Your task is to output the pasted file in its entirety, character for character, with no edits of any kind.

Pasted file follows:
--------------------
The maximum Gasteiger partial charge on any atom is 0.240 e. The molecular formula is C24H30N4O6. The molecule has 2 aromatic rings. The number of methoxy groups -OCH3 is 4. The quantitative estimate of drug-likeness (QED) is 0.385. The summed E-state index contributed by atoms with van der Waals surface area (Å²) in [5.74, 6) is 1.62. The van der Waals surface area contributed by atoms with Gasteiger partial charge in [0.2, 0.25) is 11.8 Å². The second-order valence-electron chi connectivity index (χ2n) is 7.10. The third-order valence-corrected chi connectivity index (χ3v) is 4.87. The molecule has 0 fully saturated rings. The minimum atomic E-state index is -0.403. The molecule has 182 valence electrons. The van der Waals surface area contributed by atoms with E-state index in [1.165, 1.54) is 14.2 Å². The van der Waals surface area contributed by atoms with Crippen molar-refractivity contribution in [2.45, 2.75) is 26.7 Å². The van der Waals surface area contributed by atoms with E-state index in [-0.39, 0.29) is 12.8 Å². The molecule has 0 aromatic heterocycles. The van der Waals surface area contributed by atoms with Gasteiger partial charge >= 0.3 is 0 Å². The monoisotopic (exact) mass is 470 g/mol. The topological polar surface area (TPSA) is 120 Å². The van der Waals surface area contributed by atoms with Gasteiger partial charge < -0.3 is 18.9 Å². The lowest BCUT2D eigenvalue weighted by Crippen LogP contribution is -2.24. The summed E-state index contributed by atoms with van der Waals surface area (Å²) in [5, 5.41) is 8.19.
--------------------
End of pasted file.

The maximum Gasteiger partial charge on any atom is 0.240 e. The molecular formula is C24H30N4O6. The molecule has 2 aromatic rings. The number of methoxy groups -OCH3 is 4. The quantitative estimate of drug-likeness (QED) is 0.385. The summed E-state index contributed by atoms with van der Waals surface area (Å²) in [5.74, 6) is 1.62. The van der Waals surface area contributed by atoms with Gasteiger partial charge in [0.2, 0.25) is 11.8 Å². The second-order valence-electron chi connectivity index (χ2n) is 7.10. The third-order valence-corrected chi connectivity index (χ3v) is 4.87. The molecule has 0 fully saturated rings. The minimum atomic E-state index is -0.403. The molecule has 182 valence electrons. The van der Waals surface area contributed by atoms with E-state index in [1.165, 1.54) is 14.2 Å². The van der Waals surface area contributed by atoms with Crippen molar-refractivity contribution in [2.45, 2.75) is 26.7 Å². The van der Waals surface area contributed by atoms with E-state index in [-0.39, 0.29) is 12.8 Å². The molecule has 0 aromatic heterocycles. The van der Waals surface area contributed by atoms with Gasteiger partial charge >= 0.3 is 0 Å². The monoisotopic (exact) mass is 470 g/mol. The topological polar surface area (TPSA) is 120 Å². The van der Waals surface area contributed by atoms with Gasteiger partial charge < -0.3 is 18.9 Å². The lowest BCUT2D eigenvalue weighted by Crippen LogP contribution is -2.24. The summed E-state index contributed by atoms with van der Waals surface area (Å²) in [5, 5.41) is 8.19.